Alisa Weilerstein review – a fair assault on Bach's cello Everest

St John’s Smith Square, London
Weilerstein showed impressive stamina and played beautifully, but the evening lacked a strong sense of purpose

It’s an Everest for cellists, but there has to be a better reason to programme all six of Bach’s cello suites end to end than just because they’re there.

Alisa Weilerstein may have taken on the challenge too soon. Her performance showed impressive stamina, but its intensity wavered. Taken as a whole, the evening lacked a strong feeling of purpose.

That’s not to say that a lot of the music wasn’t beautifully played: Weilerstein sounded dreamy in the slow Allemande of the G major Suite, No 1, and the Prelude of the D minor Suite, No 2 emerged in expansive lines. Repeated sections often brought a well-judged softening and darkening of her tone. But faster movements tended to be jerky, and moments of impatience early on led to real hurrying later. In the E flat major Suite, No 4, Weilerstein leant so heavily on the two lower notes of each curving sequence that the bars consistently had five beats rather than four; the music seemed peg-legged and clunky.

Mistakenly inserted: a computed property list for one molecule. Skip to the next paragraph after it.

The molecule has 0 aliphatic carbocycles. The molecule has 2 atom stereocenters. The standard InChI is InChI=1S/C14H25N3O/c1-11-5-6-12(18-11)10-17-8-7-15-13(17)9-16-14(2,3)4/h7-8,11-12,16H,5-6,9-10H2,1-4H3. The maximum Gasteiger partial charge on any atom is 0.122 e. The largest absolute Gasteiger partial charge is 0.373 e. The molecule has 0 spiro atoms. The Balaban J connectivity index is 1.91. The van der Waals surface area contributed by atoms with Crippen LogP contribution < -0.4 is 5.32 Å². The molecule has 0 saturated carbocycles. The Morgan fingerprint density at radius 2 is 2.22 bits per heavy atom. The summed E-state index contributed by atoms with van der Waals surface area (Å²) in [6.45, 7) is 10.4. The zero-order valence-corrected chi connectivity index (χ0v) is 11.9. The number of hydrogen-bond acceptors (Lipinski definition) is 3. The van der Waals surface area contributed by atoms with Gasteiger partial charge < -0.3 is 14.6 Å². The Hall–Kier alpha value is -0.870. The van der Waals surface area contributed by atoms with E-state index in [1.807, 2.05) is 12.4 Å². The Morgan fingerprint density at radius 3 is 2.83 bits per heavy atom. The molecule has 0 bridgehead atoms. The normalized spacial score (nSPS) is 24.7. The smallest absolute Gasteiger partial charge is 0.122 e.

In the last two suites, Weilerstein gained confidence. She created a mood of stillness with the Prelude to the C minor Suite, No 5; the Courante unfolded in its own sweet time, and the lonely, twisting lines of the Sarabande held the listener rapt. And the D major Suite, No 6, found her making the instrument sing freely in its higher range. Finally, she seemed to know what she wanted to say, and how to say it.


Erica Jeal

The GuardianTramp

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